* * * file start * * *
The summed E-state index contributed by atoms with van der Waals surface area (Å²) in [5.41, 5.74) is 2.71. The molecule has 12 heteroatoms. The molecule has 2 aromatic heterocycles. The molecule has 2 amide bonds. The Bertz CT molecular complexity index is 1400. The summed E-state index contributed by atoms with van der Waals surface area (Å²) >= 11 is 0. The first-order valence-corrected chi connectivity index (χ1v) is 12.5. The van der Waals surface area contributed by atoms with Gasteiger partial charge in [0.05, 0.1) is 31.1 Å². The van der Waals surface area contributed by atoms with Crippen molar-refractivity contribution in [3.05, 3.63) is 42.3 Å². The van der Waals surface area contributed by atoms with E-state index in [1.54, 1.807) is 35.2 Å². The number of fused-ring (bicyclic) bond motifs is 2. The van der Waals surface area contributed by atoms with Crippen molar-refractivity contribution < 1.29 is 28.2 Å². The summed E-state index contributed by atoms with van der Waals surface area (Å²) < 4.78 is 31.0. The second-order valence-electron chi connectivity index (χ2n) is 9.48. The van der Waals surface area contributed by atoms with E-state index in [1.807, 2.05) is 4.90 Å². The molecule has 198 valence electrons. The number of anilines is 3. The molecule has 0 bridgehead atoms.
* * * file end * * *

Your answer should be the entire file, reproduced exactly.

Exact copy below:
The summed E-state index contributed by atoms with van der Waals surface area (Å²) in [5.41, 5.74) is 2.71. The molecule has 12 heteroatoms. The molecule has 2 aromatic heterocycles. The molecule has 2 amide bonds. The Bertz CT molecular complexity index is 1400. The summed E-state index contributed by atoms with van der Waals surface area (Å²) >= 11 is 0. The first-order valence-corrected chi connectivity index (χ1v) is 12.5. The van der Waals surface area contributed by atoms with Gasteiger partial charge in [0.05, 0.1) is 31.1 Å². The van der Waals surface area contributed by atoms with Crippen molar-refractivity contribution in [3.05, 3.63) is 42.3 Å². The van der Waals surface area contributed by atoms with E-state index in [1.54, 1.807) is 35.2 Å². The number of fused-ring (bicyclic) bond motifs is 2. The van der Waals surface area contributed by atoms with Crippen molar-refractivity contribution < 1.29 is 28.2 Å². The summed E-state index contributed by atoms with van der Waals surface area (Å²) < 4.78 is 31.0. The second-order valence-electron chi connectivity index (χ2n) is 9.48. The van der Waals surface area contributed by atoms with E-state index in [1.807, 2.05) is 4.90 Å². The molecule has 198 valence electrons. The number of anilines is 3. The molecule has 0 bridgehead atoms.